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Charlie Sheen and the media's double standard on drugs

Charlie Sheen's history of drug abuse is a source of fascination (and profits) for the media. Would he be as popular with reporters if he were often drunk in public?

By Clayton Jones / March 9, 2011

Charlie Sheen enters a courthouse last August for sentencing in his domestic abuse case. He pleaded guilty to misdemeanor assault on his wife. In return, prosecutors dropped a felony charge, clearing the way for rehab plus probation and anger management classes.

(Credit: rg1/ZUMA Press/Newscom)

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Media fascination with Charlie Sheen would quickly fall off if his personal antics in public were caused by drunkenness.

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Over the years, American culture has developed a certain social stigma against drunkenness. It is no longer funny or cool. Then why are tabloid newspapers and TV celebrity shows so comfortable in playing up Mr. Sheen’s experiences with drugs?

Perhaps this double standard can be explained by the success of Mothers Against Drunk Driving. The activist group was started by Candy Lightner in 1980 after her daughter was killed by a repeat drunk-driving offender. MADD has been the leader in creating legal and social condemnation of public drunkenness, especially when it harms others in driving accidents. State laws against drunk driving have gotten tougher as a result of MADD’s heart-felt campaign.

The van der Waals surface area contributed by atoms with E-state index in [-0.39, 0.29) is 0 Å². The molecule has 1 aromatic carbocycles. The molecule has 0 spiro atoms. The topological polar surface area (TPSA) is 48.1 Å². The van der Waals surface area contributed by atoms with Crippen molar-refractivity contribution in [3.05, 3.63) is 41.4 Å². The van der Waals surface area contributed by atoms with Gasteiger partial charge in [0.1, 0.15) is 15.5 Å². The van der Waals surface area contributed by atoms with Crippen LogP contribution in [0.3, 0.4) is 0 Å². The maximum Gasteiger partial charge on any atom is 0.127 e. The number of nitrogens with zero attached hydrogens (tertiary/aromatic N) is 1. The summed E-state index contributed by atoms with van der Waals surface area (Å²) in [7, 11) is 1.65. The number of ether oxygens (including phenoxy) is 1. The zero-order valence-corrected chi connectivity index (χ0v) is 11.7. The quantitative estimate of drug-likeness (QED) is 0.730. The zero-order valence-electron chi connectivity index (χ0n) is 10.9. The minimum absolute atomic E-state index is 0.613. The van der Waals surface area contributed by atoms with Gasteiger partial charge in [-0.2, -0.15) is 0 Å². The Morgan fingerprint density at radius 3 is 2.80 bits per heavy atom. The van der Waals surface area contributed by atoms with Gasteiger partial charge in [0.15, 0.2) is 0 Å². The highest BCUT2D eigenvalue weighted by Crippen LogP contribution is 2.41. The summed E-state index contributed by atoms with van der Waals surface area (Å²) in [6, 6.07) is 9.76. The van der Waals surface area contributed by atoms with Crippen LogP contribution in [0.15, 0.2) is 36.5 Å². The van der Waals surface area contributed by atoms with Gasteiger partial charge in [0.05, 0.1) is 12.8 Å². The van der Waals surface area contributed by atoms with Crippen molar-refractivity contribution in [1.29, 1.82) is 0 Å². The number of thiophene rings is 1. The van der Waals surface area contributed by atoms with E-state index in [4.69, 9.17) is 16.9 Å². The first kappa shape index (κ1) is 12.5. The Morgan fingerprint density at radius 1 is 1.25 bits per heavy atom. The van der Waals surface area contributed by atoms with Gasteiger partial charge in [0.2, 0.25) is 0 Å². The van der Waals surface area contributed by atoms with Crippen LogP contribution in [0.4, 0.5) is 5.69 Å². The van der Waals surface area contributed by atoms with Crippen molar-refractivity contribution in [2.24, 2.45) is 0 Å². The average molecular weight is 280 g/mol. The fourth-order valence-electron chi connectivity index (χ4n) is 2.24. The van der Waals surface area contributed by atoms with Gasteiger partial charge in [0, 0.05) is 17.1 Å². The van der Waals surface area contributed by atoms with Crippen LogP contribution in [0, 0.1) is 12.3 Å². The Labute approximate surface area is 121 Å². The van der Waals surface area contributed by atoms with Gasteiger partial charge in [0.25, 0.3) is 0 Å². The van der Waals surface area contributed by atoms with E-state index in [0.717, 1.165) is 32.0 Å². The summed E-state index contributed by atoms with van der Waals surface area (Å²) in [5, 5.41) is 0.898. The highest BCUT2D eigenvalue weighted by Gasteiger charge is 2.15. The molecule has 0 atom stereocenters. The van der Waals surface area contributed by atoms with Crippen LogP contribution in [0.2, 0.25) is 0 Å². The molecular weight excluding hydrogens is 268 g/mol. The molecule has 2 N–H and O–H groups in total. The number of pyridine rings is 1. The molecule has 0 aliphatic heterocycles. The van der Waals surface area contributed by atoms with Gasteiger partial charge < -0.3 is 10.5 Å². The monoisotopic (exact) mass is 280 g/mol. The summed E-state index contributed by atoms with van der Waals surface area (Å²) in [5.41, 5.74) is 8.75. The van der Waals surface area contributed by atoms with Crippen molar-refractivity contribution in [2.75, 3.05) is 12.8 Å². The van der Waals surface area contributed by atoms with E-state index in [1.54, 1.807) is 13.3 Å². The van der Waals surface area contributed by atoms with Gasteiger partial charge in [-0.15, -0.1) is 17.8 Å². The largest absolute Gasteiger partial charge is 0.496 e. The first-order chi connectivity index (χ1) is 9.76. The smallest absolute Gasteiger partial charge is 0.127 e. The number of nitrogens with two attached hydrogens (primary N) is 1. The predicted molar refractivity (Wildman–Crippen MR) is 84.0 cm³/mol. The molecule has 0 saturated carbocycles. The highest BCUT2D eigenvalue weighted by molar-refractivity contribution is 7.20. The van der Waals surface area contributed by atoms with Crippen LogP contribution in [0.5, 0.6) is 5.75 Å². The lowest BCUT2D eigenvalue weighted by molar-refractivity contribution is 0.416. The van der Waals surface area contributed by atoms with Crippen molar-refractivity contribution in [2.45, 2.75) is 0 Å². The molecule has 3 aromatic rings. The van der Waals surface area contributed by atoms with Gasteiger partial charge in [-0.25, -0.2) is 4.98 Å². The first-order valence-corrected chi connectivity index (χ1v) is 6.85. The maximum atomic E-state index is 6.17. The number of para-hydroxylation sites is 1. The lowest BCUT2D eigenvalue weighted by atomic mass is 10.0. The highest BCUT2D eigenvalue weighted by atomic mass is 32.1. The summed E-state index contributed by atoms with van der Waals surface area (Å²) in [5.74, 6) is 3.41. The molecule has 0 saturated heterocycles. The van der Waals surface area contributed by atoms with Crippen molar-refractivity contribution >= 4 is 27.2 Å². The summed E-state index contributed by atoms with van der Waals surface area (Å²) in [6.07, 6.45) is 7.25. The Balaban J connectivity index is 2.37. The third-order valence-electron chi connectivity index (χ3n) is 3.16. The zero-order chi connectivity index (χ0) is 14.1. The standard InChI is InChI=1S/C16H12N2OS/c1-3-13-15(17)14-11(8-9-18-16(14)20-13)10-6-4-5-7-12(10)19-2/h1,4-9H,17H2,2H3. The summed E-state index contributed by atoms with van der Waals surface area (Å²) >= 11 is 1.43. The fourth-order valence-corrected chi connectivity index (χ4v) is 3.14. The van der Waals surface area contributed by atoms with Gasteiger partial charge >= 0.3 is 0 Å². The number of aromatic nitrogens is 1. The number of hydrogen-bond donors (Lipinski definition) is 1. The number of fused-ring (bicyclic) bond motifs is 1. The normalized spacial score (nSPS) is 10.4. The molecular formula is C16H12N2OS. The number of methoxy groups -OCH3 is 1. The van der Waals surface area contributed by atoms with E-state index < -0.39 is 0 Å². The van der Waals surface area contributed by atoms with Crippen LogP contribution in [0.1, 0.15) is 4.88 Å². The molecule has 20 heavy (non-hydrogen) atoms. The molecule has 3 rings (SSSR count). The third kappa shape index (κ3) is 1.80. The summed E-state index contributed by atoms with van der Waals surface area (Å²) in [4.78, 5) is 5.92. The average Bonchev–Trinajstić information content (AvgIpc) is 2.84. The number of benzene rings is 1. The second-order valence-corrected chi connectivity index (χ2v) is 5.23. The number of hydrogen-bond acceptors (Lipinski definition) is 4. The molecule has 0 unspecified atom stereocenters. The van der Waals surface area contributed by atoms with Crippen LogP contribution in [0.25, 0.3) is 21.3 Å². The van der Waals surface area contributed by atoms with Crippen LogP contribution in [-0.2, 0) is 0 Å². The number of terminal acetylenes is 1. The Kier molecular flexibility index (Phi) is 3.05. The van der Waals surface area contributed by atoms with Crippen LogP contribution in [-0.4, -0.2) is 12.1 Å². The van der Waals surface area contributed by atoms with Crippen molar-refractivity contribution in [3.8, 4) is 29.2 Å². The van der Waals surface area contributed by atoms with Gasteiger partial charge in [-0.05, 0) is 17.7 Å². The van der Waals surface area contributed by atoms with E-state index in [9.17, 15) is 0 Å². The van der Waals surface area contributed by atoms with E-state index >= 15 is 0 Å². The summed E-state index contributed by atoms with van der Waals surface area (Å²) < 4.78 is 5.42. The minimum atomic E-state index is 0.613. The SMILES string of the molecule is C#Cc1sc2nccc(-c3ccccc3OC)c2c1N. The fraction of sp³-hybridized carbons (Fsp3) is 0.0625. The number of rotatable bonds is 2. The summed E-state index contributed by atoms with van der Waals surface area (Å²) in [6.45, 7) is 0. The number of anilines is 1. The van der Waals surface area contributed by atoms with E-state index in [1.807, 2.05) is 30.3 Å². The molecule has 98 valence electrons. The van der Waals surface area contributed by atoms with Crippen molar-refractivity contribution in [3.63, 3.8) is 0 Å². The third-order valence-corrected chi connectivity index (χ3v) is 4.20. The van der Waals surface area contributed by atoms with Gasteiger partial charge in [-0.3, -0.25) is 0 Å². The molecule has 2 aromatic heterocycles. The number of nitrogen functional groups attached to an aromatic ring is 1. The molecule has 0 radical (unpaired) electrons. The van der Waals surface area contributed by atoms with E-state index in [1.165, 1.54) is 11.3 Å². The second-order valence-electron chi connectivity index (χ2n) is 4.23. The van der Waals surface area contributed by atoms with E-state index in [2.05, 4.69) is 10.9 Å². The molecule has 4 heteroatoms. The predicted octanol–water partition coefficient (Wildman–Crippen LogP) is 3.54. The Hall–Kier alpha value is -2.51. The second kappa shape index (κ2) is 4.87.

Yet the near-glorification of drug use by some media – perhaps to help legalize certain drugs such as pot – continues. Mr. Sheen’s past drug problems are regularly reported as almost normal for a TV or film star. And the media often leaves out the consequences to others, such as a history of physical abuse to women by the former star of Two and a Half Men.

Sheen has sought help for his personal problems in the past, and probably needs to do so again to regain his Hollywood career. But is there also such a thing as rehab for media journalists addicted to druggy stars?

And perhaps the victims of drugged-out stars can start an organization like MADD to eventually bring a strong measure of shame to an equally dangerous activity.

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